Are Plastic Containers Safe for Our Food?

In this day and age when time is so limited, no one has an opportunity to cook food every single day. You need to store food in your fridge and be able to quickly reheat it when the time comes. This solution has proved useful not only for busy young professionals but also for families. Restaurants and other foodservice establishments also store their food to cut on prep time for every dish.

Thus comes in the subject topic for the day. Most food containers are made from plastic. Over the years, it has been argued that plastic containers and items are not ideal for human health or when it comes to consumption of food.

In this article, we look at these claims and bring a conclusive answer to the conversation once and for all.

Are they safe? 

Manufacturing companies have gone to great lengths to create plastic solutions that are ideal for storage of food and other content. However, even the safest food containers should be treated with a lot of caution, especially when it comes to food with acidic or grease content.

Do you remember your chemistry? You might have to bring out your high school text books from the attic. Just kidding! Basic chemistry teaches us on how acidic elements can react with almost every product. And plastic, having some carbon composition in it, is one of them.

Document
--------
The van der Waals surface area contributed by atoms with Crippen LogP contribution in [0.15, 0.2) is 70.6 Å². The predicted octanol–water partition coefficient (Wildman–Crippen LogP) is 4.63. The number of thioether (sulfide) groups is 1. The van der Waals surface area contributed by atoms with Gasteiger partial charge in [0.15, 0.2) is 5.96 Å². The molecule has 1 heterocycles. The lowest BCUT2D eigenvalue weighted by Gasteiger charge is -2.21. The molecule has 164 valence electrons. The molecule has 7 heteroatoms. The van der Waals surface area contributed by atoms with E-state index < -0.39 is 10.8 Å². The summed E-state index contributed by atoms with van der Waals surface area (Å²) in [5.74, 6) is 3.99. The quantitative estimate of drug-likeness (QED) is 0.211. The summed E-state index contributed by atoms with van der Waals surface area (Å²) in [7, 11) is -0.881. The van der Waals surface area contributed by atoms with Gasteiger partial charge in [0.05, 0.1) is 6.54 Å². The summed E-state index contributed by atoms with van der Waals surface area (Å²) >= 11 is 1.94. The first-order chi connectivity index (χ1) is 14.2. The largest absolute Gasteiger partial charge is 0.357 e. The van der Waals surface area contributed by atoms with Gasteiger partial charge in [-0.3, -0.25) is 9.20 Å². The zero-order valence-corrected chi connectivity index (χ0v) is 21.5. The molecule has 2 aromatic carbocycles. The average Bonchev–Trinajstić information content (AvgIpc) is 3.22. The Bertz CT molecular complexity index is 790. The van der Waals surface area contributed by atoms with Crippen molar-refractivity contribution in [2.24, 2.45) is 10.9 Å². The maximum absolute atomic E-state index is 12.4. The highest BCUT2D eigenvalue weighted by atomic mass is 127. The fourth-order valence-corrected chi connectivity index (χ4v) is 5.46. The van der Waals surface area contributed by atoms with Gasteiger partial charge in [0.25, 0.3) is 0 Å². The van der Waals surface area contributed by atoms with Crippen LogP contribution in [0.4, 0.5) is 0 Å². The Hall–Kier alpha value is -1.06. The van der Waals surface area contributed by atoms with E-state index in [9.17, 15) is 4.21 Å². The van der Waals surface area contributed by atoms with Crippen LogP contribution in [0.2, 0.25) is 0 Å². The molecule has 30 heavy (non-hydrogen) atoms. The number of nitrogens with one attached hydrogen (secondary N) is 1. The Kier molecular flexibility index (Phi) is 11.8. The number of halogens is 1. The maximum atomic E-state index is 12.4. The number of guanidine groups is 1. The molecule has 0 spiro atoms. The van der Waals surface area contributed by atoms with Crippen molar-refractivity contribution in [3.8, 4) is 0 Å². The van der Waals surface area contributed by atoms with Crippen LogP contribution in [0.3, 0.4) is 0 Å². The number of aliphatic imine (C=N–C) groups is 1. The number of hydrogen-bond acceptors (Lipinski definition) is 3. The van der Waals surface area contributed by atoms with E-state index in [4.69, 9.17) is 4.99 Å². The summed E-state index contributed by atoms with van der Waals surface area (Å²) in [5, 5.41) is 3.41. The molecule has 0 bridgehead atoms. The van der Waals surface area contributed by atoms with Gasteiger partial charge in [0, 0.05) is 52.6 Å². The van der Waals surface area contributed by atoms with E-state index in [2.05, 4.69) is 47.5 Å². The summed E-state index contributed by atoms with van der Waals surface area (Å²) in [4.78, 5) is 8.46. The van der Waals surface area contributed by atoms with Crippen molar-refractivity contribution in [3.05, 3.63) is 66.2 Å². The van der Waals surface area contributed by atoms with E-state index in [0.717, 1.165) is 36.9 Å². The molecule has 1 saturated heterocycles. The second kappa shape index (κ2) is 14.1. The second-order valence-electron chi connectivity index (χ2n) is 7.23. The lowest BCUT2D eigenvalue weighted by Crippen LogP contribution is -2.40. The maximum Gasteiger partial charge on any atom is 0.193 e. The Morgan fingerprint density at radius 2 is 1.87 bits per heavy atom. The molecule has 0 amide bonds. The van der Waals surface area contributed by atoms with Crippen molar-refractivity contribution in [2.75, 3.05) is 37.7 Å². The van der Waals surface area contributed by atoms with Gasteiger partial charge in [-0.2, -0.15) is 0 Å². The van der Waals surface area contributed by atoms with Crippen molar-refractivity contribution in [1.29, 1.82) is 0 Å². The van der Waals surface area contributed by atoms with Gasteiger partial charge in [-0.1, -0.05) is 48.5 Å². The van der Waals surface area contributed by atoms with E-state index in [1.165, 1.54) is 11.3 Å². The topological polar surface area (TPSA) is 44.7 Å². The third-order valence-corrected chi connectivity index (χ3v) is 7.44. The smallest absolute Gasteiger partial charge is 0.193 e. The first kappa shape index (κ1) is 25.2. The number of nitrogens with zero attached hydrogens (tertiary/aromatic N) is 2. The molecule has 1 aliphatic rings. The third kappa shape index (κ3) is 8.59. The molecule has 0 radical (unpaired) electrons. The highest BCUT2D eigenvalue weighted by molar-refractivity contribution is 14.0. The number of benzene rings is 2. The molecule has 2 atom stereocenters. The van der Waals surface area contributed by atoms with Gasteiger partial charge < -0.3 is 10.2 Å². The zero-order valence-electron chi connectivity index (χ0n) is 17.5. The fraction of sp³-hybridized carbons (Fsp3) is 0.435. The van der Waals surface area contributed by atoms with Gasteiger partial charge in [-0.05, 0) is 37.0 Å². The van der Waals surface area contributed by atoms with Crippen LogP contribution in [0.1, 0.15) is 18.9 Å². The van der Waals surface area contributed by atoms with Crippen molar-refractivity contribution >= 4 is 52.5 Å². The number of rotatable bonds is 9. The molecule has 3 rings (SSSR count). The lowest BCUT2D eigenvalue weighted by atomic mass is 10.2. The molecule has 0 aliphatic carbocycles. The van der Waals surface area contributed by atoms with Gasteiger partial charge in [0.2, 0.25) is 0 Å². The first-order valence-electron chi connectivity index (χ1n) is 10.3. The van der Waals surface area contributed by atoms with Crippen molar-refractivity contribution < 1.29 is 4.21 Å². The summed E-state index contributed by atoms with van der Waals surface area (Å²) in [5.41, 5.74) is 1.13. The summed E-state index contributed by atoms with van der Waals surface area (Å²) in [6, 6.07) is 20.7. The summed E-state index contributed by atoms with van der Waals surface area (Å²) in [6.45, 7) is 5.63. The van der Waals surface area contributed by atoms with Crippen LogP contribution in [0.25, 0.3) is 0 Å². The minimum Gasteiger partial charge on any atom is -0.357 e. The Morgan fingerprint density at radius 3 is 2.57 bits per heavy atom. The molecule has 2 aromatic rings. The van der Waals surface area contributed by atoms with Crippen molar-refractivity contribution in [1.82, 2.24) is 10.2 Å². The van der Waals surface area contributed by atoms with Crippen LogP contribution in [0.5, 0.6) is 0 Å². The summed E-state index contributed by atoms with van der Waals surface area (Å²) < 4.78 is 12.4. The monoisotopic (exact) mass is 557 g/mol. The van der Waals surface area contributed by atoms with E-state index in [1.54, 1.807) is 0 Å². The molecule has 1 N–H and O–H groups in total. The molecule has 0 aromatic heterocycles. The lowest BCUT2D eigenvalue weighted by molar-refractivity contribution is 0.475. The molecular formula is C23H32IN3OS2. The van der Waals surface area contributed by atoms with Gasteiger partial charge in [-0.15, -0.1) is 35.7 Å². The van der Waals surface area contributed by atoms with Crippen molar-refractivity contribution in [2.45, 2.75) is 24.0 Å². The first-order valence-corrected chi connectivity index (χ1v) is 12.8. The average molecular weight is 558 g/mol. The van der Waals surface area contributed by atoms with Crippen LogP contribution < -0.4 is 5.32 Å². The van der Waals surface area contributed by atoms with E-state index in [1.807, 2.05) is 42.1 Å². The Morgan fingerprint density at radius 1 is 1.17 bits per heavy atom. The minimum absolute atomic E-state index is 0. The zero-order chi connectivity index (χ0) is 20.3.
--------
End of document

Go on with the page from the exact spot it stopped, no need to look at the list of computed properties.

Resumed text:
Acidic content can react with plastic, leading to degradation or deterioration of a certain extent. As you continue to use the plastic containers, the plastic wears down and the by-products of the reaction mix in with your food.

There is also the issue of heat. It is recommended not to heat food in plastics, even if it has high safety rating. In addition, hot food and beverages should not be stored within plastic containers. This recommendation should be followed for even those considering a quick reheating of food.

Safety ratings

As mentioned above, manufacturing companies have gone to great lengths to create safe plastics for safe use in the kitchen. Most containers have on them marks that indicate the safety rating and help consumers make the best choice possible.

If you flip your storage container (it could be a baby bottle, drinking cup or holder), you will find a number preceded with a hashtag. For example, #3 or #7. These marks indicate the safety of use of that container.

Containers that have the following numbers#2, #4 and #5, are considered safe for use in the kitchen while other numbers #3, #6 and #7 are not ideal for use with consumables and other edible goods.

Other options

It would not be prudent to chastise the use of food containers without offering a solution. There are safer materials for you to use in the current market. Consider switching to ceramic, stainless steel, glass, or silicone lid covers and containers.


It might be a bit hard to get rid of items and other kitchenware that you have used for years in the family. But if you are concerned about your health and that of your family, we recommend that you make the switch to other options.